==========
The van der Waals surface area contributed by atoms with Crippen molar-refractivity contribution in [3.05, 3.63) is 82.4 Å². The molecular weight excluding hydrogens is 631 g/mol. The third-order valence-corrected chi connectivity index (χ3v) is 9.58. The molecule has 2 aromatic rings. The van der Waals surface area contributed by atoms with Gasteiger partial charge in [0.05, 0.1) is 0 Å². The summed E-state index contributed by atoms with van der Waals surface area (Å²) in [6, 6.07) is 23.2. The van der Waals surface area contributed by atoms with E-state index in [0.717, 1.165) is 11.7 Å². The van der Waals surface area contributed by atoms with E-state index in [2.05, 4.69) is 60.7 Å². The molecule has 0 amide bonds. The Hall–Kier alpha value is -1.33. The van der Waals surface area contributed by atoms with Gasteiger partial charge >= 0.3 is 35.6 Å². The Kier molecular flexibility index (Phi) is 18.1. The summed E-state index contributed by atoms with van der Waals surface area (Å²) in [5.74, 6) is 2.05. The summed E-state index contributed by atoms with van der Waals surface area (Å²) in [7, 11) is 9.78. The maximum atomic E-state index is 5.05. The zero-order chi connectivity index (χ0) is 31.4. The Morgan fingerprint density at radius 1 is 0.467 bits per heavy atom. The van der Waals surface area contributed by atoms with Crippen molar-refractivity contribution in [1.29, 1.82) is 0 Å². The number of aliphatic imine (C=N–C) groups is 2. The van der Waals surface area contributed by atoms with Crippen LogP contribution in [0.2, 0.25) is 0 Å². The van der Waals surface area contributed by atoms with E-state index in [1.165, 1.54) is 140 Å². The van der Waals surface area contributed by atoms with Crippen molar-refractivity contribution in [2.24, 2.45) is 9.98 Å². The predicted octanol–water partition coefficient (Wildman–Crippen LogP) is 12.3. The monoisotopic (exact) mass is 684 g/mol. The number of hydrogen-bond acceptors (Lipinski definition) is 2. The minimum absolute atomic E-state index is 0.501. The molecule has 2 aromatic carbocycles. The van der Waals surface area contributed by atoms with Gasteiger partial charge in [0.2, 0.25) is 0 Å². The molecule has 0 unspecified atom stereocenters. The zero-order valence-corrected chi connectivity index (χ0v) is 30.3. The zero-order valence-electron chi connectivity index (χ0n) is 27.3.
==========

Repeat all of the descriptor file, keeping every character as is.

The van der Waals surface area contributed by atoms with Crippen molar-refractivity contribution in [3.05, 3.63) is 82.4 Å². The molecular weight excluding hydrogens is 631 g/mol. The third-order valence-corrected chi connectivity index (χ3v) is 9.58. The molecule has 2 aromatic rings. The van der Waals surface area contributed by atoms with Gasteiger partial charge in [0.05, 0.1) is 0 Å². The summed E-state index contributed by atoms with van der Waals surface area (Å²) in [6, 6.07) is 23.2. The van der Waals surface area contributed by atoms with E-state index in [0.717, 1.165) is 11.7 Å². The van der Waals surface area contributed by atoms with E-state index in [2.05, 4.69) is 60.7 Å². The molecule has 0 amide bonds. The Hall–Kier alpha value is -1.33. The van der Waals surface area contributed by atoms with Gasteiger partial charge >= 0.3 is 35.6 Å². The Kier molecular flexibility index (Phi) is 18.1. The summed E-state index contributed by atoms with van der Waals surface area (Å²) in [5.74, 6) is 2.05. The summed E-state index contributed by atoms with van der Waals surface area (Å²) in [7, 11) is 9.78. The maximum atomic E-state index is 5.05. The zero-order chi connectivity index (χ0) is 31.4. The Morgan fingerprint density at radius 1 is 0.467 bits per heavy atom. The van der Waals surface area contributed by atoms with Crippen molar-refractivity contribution in [1.29, 1.82) is 0 Å². The number of aliphatic imine (C=N–C) groups is 2. The van der Waals surface area contributed by atoms with Crippen LogP contribution in [0.2, 0.25) is 0 Å². The van der Waals surface area contributed by atoms with E-state index in [1.165, 1.54) is 140 Å². The van der Waals surface area contributed by atoms with Crippen molar-refractivity contribution in [2.24, 2.45) is 9.98 Å². The predicted octanol–water partition coefficient (Wildman–Crippen LogP) is 12.3. The monoisotopic (exact) mass is 684 g/mol. The number of hydrogen-bond acceptors (Lipinski definition) is 2. The minimum absolute atomic E-state index is 0.501. The molecule has 2 aromatic carbocycles. The van der Waals surface area contributed by atoms with Gasteiger partial charge in [0.2, 0.25) is 0 Å². The molecule has 0 unspecified atom stereocenters. The zero-order valence-corrected chi connectivity index (χ0v) is 30.3. The zero-order valence-electron chi connectivity index (χ0n) is 27.3.